And, God, I just pray that you would bring some healing to our city, that you could turn this in some way for good, that you’d remind us of where our true hope lies.So we just want to start off today just lifting this up to you and surrendering it over to you. We don’t have the solutions to these problems, these are God-sized problems that need God-sized solutions. So, we give this to you now. In Jesus’ name. And everybody said: Amen.Well, if you joined us last week, whether in person or online, you were here as our teaching pastor, Ryan Bramlett, kicked off a series of messages that I’ve been looking forward to for months now called Dirt. And I know that’s kind of an unusual name for a title of a message series, but what we’re doing is we’re talking about the way that things grow, personally and spiritually as well as identifying some of the things that can hinder that growth and make it challenging.And to do that we’re spending four weeks unpacking one story that Jesus told that had such an impact that three of the gospel writers: Matthew, Mark, and Luke all included it in their narratives. And the title of the story has traditionally come to be known as the Parable of the Seed or the Parable of the Sower.Now, what you need to know is that Jesus—the original context in which he told this story would have been within an agrarian society. So, as he talks about the soil and the seed in the soil, it would have meant something unique to them, because many of them worked with it every day.For most of us, many of us, not all, but many of us don’t work with soil every day. Now some of you grew up on a farm. I know that we’re in central Indiana and there is farmland all around us. Some of you are gardeners. But for many of us when we think about dirt—what comes to my mind is I think about it’s a mess. Right? It’s dirty. I loved playing in the dirt when I was a kid. My mom was constantly telling me to get in the bathtub. So, when I think about dirt, I think about something that is messy. But what we need to understand, our attention is drawn toward the fact that: Dirt is where the growth happens.And oftentimes, ironically, growth can be kind of messy. And if you want to grow anything in the soil, you’ve got to prepare the soil, you’ve got to pay attention to the nutrients in the soil, and you’ve got to prepare it and aerate it and fertilize it. One of my favorite memories growing up was going over to my grandparents’ house. They had the largest garden in my home town, Joplin, Missouri. And that’s not me just like exaggerating. That’s a fact. The newspaper did a story on their garden every year. Not a whole lot going on in our hometown. It took up their whole back yard. I remember going over there in the summers as a kid and one of my favorite things to do was my grandpa would hand me a bucket and a shovel and he said, “Let’s dig up some potatoes.” So we’d go to this part of the garden where there was greenery coming up out of the surface, but there wasn’t anything growing on it. It’s not like a tomato plant where you see it growing off of the vines. There wasn’t anything there until you would stick the shovel in the dirt and then bring it up. And all of these potatoes would rise to the surface. And you would see that there were some things growing underneath the surface of the soil. And my grandfather would just take it as a teaching opportunity. He would tell me how gardening was a year-long process. He would prepare the soil. He would aerate it. And he would fertilize it so that way it had enough nutrients to grow the vegetables underneath the surface.And I learned this important principle. The kind of dirt you have will determine the kind of growth that you see. In other words, if you and I want to see results in our lives, what we might call fruit, or we want to see different results from the ones that we are getting, pay attention to the soil of your heart.I don’t know about you, but I almost exclusively have a tendency to focus on what’s going on above the surface. But there’s nothing you’ll see above the surface that didn’t start below. You and I won’t experience changes at the top until we get to the root. Jesus understood this better than anybody. So, instead of just telling us that in the form of a propositional statement, which he could have, he tells a story to help us understand this.Now, many of you know that Jesus could have easily taught a master class in storytelling. It was his favorite method when it came to teaching. In fact, throughout his entire teaching ministry he used over 100 metaphors and 36 different stories.And it’s easy to understand why. He knew what you and I likely know as well, story is the language of the heart. Our minds are intellectually stimulated with facts and contents, but we aren’t likely to apply those contents or to be moved by those contents until we hear a story. So Jesus would tell stories, not just to draw us in, or to entertain us, or to keep our attention. He had a different goal.The stories he told were called parables and one great description of a parable is that they are: earthy stories with heavenly meaningsSee, Jesus’ intent by telling these stories was trying to help us visualize what the kingdom of God is like and how it works and how it manifests itself on earth.In the case of the parable of seeds, he wants to help us understand the way that personal and spiritual growth happens. And maybe even more importantly why it sometimes doesn’t happen.Now, if you’ve been listening to me preach and teach for any length of time at all, you probably have picked up on the fact that one of my favorite ways of teaching is to read a little bit of the passage and then explain it—read and explain. I just call it unpacking the text. But what I’d like to do today is just read the parable in one sitting. Just let it stand on its own two feet the way that Jesus taught it. And then we’ll go back and make some observations and some application. So it says, starting off in Luke, chapter 8, verse 4:“One day Jesus told a story in the form of a parable to a large crowd that had gathered from many towns to hear him: ‘A farmer went out to plant his seed. As he scattered it across his field, some seed fell on a footpath, where it was stepped on, and the birds ate it. Other seed fell among rocks. It began to grow, but the plant soon wilted and died for lack of moisture. “‘Other seed fell among thorns that grew up with it and choked out the tender plants. Still other seed fell on fertile soil. This seed grew and produced a crop that was a hundred times as much as had been planted!’ When he had said this, he called out, ‘Anyone with ears to hear should listen and understand.’”“His disciples asked him what this parable meant. He replied, ‘You are permitted to understand the secrets of the Kingdom of God. But I use parables to teach the others so that the Scriptures might be fulfilled:’”And he’s quoting Isaiah out of the Old Testament. “‘“When they look, they won’t really see. When they hear, they won’t understand.”’”“‘This is the meaning of the parable: The seed is God’s word. The seeds that fell on the footpath represent those who hear the message, only to have the devil come and take it away from their hearts and prevent them from believing and being saved. The seeds on the rocky soil represent those who hear the message and receive it with joy. But since they don’t have deep roots, they believe for a while, then they fall away when they face temptation.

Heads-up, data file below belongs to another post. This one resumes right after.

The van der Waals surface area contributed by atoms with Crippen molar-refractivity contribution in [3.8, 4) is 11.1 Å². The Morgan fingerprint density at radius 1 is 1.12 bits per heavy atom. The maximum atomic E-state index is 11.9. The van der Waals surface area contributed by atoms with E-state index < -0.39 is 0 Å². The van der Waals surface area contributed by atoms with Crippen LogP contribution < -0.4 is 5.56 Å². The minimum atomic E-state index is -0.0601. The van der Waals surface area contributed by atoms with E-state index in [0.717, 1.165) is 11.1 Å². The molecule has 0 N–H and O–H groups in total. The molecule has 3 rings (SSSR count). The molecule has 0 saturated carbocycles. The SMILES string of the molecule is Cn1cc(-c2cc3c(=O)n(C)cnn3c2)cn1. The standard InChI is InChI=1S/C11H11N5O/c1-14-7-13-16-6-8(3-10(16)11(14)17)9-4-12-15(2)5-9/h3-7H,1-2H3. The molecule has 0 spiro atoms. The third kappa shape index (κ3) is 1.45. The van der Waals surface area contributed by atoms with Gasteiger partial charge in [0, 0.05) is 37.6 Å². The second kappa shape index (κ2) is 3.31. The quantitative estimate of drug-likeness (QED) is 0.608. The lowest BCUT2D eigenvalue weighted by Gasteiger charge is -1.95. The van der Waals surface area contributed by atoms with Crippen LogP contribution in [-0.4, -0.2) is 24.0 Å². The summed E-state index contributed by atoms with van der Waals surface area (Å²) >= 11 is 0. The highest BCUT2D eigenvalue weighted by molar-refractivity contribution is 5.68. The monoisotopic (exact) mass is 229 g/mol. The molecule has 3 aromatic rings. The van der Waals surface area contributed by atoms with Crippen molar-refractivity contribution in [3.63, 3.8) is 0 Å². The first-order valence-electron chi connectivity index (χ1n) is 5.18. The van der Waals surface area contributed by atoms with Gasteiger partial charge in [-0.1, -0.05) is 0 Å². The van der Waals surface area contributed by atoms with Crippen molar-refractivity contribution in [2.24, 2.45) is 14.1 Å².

“‘The seeds that fell among the thorns represent those who hear the message, but all too quickly the message is crowded out by the cares and riches and pleasures of this life. And so they never grow into maturity. And the seeds that fell on the good soil represent honest, good-hearted people who hear God’s word, cling to it, and patiently produce a huge harvest.’”